James Baldwin’s “Giovanni’s Room” is a poignant take on self contempt and personal deception. David is a young man who not only attempts to deceive himself, but deceives others along the way. In today’s world of trite pop psychology we tend to focus on the harm we cause ourselves through self-deception, but Baldwin’s story points out the pain and suffering our attempts at self deception can inflict on those around us.
Sometimes we inflict pain upon those unfortunate enough to love us when they reveal or reflect traits we cannot accept in ourselves. David is a young man who cannot accept his own homosexual tendencies. As a teenager he establishes a pattern which will follow him into adulthood. He makes love to a boy, then projects his self contempt onto that boy by bullying and degrading him. Years later, David meets a man named Giovanni but cannot accept the love which develops between them. He leaves Giovanni without explanation, and ignores what they have been to each other until he becomes ridden with guilt over Giovanni’s execution, which might have been avoided if David had been less selfish.
I’ve heard it said shy people are among the most vain; they refuse to come out of their shells because they might do something to reveal an imperfection. The shy person feels superior and is unwilling to risk a situation which might break that image. In Baldwin’s story, David is unwilling to risk what people might think of him if he came out of his shell and was labeled as a homosexual. He refers to the acts he performs with other men as degradation of the body, and we get the idea he also means degradation of the mind and soul. David mocks and calls older gay men “fairies”. He describes them as disgusting, although he is willing to exchange a sexual favor (or the promise of one) for an occasional handout. It seems likely, part of David’s inability to accept his own homosexuality is the threat he will one day appear as “ridiculous” as these old gay men.
Just as David is willing to take advantage of the old gays he calls “friends”, he is also willing to satisfy his own urges at the expense of younger and more beautiful men. Although highly aware of onlookers, and defensive about what this audience might be thinking, he allows himself to be seduced by Giovanni. I suppose if you’re all about image, it would be somewhat easier to be with a handsome man, one you could wear on your arm like a prize, than an aging and effeminate man. But it is just a continuation of the pattern he started with the young boy years before.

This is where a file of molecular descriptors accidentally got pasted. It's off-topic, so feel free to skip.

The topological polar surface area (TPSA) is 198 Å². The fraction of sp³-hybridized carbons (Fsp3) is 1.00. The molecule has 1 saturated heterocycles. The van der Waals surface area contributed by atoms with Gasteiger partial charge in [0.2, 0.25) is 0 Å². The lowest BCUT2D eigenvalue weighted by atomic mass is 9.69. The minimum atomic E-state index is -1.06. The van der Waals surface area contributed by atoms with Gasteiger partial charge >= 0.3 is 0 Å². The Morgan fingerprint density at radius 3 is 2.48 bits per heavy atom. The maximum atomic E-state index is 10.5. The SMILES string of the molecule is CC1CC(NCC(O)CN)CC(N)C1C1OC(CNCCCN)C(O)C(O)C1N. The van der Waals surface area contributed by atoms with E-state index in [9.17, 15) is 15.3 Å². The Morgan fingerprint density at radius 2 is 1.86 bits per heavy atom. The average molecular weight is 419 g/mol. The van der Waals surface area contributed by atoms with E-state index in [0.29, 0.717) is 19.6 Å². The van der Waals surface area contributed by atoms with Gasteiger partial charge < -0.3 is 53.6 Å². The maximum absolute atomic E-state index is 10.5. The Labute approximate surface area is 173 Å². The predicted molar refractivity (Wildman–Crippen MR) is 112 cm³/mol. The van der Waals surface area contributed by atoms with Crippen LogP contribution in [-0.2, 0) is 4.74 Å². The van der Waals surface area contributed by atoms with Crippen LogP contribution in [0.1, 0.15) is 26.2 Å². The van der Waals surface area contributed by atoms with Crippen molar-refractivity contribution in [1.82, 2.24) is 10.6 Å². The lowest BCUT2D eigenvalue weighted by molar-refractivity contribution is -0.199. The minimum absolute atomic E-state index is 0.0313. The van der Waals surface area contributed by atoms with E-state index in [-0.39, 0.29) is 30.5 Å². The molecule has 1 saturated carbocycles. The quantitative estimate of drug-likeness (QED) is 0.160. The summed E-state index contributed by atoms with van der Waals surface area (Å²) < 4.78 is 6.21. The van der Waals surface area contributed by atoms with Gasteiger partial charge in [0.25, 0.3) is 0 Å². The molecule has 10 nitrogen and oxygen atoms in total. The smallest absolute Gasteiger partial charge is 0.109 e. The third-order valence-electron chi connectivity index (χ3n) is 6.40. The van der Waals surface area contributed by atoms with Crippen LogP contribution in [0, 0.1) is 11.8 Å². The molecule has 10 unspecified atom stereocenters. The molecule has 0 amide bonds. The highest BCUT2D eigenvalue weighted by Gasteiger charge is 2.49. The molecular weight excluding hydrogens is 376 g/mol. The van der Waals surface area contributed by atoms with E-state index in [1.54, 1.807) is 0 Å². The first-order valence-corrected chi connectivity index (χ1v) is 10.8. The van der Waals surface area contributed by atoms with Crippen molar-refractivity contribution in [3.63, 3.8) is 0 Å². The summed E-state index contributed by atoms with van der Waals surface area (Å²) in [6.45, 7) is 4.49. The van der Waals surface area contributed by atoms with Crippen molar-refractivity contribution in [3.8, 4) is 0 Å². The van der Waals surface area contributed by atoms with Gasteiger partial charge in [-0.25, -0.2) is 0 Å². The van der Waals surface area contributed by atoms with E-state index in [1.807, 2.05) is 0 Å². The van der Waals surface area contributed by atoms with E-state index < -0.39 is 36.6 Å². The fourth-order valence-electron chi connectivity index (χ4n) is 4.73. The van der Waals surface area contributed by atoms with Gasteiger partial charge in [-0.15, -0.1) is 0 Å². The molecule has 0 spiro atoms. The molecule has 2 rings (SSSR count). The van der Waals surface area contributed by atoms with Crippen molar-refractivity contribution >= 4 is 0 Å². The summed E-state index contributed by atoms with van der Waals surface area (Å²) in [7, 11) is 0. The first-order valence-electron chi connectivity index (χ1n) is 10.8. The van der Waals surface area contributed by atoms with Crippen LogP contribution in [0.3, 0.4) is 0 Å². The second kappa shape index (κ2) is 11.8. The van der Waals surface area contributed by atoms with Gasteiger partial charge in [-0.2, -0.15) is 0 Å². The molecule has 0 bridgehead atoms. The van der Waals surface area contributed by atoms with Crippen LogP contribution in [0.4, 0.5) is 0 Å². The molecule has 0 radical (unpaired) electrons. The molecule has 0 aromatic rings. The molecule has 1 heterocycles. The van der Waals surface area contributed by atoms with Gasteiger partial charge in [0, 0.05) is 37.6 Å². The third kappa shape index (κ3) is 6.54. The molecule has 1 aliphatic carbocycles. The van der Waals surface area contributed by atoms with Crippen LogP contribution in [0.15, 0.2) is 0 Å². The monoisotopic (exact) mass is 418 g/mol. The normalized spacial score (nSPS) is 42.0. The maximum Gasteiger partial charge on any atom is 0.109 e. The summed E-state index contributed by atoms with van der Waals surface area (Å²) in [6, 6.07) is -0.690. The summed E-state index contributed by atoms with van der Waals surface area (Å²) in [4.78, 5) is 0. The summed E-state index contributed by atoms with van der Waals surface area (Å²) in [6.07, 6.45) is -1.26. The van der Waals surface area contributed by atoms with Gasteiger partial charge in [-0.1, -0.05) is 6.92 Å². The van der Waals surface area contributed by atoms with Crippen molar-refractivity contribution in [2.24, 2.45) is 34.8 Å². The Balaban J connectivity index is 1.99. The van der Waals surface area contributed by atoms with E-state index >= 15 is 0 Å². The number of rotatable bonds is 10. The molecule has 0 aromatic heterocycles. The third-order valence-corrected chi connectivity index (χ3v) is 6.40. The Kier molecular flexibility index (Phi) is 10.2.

It is difficult to find much sympathy for David. Baldwin attempts to gain our empathy for David with deep inner struggle. At one point David admits, if only to himself, that he believes he was truly in love with Giovanni, but his actions don’t back that up. David’s struggles are only about the way things effect him personally. He leaves a trail of bodies in his wake but never goes back to ask forgiveness or to make amends. His affair with a girl named Sue only leaves her feeling used, the relationship with his fiancee Hedda only leaves her disillusioned and hurt, but the relationship with Giovanni ultimately leads to that boy’s downfall and execution.
While it’s true David is dealing with an identity issue steeped in taboo, and one which has been difficult for many men to face, my heart went out more for those he hurt along the way. Nevertheless, Baldwin did paint a convincing picture of a struggle many face or repress when it comes to accepting themselves. David’s disdain for himself caused him to create pain in the lives of all those unfortunate enough to have loved him.